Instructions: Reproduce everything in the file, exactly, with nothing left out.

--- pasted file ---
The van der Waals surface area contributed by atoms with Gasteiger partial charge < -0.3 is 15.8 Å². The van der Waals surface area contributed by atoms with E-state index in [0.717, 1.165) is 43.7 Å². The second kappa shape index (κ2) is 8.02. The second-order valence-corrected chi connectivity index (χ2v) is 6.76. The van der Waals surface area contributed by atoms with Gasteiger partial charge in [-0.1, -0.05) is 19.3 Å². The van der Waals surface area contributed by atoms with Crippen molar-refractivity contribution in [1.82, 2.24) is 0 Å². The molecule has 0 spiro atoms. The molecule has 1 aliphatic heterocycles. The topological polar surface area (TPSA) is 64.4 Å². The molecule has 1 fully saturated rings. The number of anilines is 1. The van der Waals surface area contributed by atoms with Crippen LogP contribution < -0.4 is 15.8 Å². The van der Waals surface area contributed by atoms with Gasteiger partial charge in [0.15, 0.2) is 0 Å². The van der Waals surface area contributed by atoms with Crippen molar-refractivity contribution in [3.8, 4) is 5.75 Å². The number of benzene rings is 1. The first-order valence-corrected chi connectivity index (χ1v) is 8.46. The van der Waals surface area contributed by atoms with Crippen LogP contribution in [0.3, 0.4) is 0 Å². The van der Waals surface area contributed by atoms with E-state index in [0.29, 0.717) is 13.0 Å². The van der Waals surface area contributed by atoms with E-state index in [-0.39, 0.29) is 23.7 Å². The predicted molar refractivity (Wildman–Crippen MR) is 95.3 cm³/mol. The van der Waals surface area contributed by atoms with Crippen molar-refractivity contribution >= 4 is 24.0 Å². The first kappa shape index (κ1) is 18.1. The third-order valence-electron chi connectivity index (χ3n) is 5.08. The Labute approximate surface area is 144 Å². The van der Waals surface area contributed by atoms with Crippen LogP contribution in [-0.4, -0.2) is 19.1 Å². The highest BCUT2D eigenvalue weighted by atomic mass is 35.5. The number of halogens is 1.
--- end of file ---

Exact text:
The van der Waals surface area contributed by atoms with Gasteiger partial charge < -0.3 is 15.8 Å². The van der Waals surface area contributed by atoms with E-state index in [0.717, 1.165) is 43.7 Å². The second kappa shape index (κ2) is 8.02. The second-order valence-corrected chi connectivity index (χ2v) is 6.76. The van der Waals surface area contributed by atoms with Gasteiger partial charge in [-0.1, -0.05) is 19.3 Å². The van der Waals surface area contributed by atoms with Crippen molar-refractivity contribution in [1.82, 2.24) is 0 Å². The molecule has 0 spiro atoms. The molecule has 1 aliphatic heterocycles. The topological polar surface area (TPSA) is 64.4 Å². The molecule has 1 fully saturated rings. The number of anilines is 1. The van der Waals surface area contributed by atoms with Crippen LogP contribution < -0.4 is 15.8 Å². The van der Waals surface area contributed by atoms with Gasteiger partial charge in [0.15, 0.2) is 0 Å². The van der Waals surface area contributed by atoms with Crippen molar-refractivity contribution in [3.8, 4) is 5.75 Å². The number of benzene rings is 1. The first-order valence-corrected chi connectivity index (χ1v) is 8.46. The van der Waals surface area contributed by atoms with Crippen LogP contribution in [0.3, 0.4) is 0 Å². The van der Waals surface area contributed by atoms with E-state index in [0.29, 0.717) is 13.0 Å². The van der Waals surface area contributed by atoms with E-state index in [-0.39, 0.29) is 23.7 Å². The predicted molar refractivity (Wildman–Crippen MR) is 95.3 cm³/mol. The van der Waals surface area contributed by atoms with Crippen molar-refractivity contribution >= 4 is 24.0 Å². The first kappa shape index (κ1) is 18.1. The third-order valence-electron chi connectivity index (χ3n) is 5.08. The Labute approximate surface area is 144 Å². The van der Waals surface area contributed by atoms with Crippen LogP contribution in [-0.4, -0.2) is 19.1 Å². The highest BCUT2D eigenvalue weighted by atomic mass is 35.5. The number of halogens is 1.